Building Healthy Soil
Part 2 of 6
Soil texture can range from very fine particles to coarse and gravelly. You don’t have to be a scientist to determine the texture of the soil in your garden. To get a rough idea, simply place some soil in the palm of your hand and wet it slightly, then run the mixture between your fingers. If it feels gritty, your soil is sandy; if it feels smooth, like moist talcum powder, your soil is silty; if it feels harsh when dry, sticky or slippery when wet, or rubbery when moist, it is high in clay.
Every soil has unique physical characteristics, which are determined by how it was formed. The silty soil found in an old floodplain is inherently different from stony mountain soil; the clay soil that lay under a glacier for millions of years is unlike the sandy soil near an ocean. Some of these basic qualities can be improved with proper management—or made worse by abuse.
Identifying your soil type
Soils are generally described according to the predominant type of soil particle present: sand, silt, or clay. By conducting a simple soil test, you can easily see what kind of soil you’re dealing with. You may want to repeat this test with several different soil samples from your lawn and garden.
1. Fill a quart jar about one-third full with topsoil and add water until the jar is almost full.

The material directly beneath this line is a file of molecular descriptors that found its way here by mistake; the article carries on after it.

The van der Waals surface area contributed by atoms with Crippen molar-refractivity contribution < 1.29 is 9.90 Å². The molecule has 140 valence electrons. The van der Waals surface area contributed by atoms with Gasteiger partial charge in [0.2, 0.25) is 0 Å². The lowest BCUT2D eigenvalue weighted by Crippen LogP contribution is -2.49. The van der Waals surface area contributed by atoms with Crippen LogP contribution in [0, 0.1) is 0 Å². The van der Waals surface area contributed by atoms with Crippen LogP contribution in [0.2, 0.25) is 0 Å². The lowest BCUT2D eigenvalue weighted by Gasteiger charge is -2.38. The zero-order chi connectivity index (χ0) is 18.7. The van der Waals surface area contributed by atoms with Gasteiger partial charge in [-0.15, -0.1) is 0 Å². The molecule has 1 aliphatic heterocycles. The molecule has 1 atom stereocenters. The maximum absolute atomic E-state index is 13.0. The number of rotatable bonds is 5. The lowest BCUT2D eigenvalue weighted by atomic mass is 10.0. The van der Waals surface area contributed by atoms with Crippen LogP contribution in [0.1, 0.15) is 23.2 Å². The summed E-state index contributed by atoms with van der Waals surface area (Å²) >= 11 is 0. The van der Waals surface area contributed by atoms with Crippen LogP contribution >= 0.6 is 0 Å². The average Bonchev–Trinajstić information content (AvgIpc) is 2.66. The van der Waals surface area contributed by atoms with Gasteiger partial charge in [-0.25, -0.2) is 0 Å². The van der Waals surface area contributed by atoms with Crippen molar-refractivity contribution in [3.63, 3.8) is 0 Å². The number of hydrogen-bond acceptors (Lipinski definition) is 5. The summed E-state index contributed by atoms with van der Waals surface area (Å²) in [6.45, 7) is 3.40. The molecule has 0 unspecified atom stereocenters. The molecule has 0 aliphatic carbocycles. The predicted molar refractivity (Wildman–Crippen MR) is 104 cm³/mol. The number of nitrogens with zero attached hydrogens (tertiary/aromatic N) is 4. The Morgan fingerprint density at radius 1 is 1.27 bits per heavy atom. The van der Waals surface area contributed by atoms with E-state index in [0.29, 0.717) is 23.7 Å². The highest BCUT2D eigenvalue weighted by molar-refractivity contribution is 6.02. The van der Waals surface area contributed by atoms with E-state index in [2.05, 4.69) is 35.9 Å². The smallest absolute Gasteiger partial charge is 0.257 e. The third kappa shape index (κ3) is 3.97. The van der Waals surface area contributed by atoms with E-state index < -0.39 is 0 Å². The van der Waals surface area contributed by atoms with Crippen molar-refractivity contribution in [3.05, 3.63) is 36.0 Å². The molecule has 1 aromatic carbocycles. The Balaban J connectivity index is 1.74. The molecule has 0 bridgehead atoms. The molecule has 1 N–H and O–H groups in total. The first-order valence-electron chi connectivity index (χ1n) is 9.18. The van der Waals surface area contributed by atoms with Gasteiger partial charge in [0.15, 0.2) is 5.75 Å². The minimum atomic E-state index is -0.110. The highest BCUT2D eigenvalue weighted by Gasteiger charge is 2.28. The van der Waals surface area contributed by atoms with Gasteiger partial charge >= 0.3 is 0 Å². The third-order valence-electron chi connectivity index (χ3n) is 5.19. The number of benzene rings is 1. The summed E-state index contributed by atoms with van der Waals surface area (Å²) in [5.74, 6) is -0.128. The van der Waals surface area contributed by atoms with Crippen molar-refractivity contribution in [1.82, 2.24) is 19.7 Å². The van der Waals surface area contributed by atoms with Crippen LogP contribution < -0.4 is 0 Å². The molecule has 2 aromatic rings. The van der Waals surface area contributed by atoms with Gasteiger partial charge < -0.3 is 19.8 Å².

2. Screw on the lid and shake the mixture vigorously, until all the clumps of soil have dissolved.
3. Now set the jar on a windowsill and watch as the larger particles begin to sink to the bottom.
4. In a minute or two the sand portion of the soil will have settled to the bottom of the jar. Mark the level of sand on the side of the jar.
5. Leave the jar undisturbed for several hours. The finer silt particles will gradually settle onto the sand. You will find the layers are slightly different colors, indicating various types of particles.
6. Leave the jar overnight. The next layer above the silt will be clay. Mark the thickness of that layer. On top of the clay will be a thin layer of organic matter. Some of this organic matter may still be floating in the water. In fact, the jar should be murky and full of floating organic sediments. If not, you probably need to add organic matter to improve the soil’s fertility and structure.
An excerpt from the article, “Building Healthy Soil“, by Kathy LaLiberte, courtesy of Gardener’s Supply Company.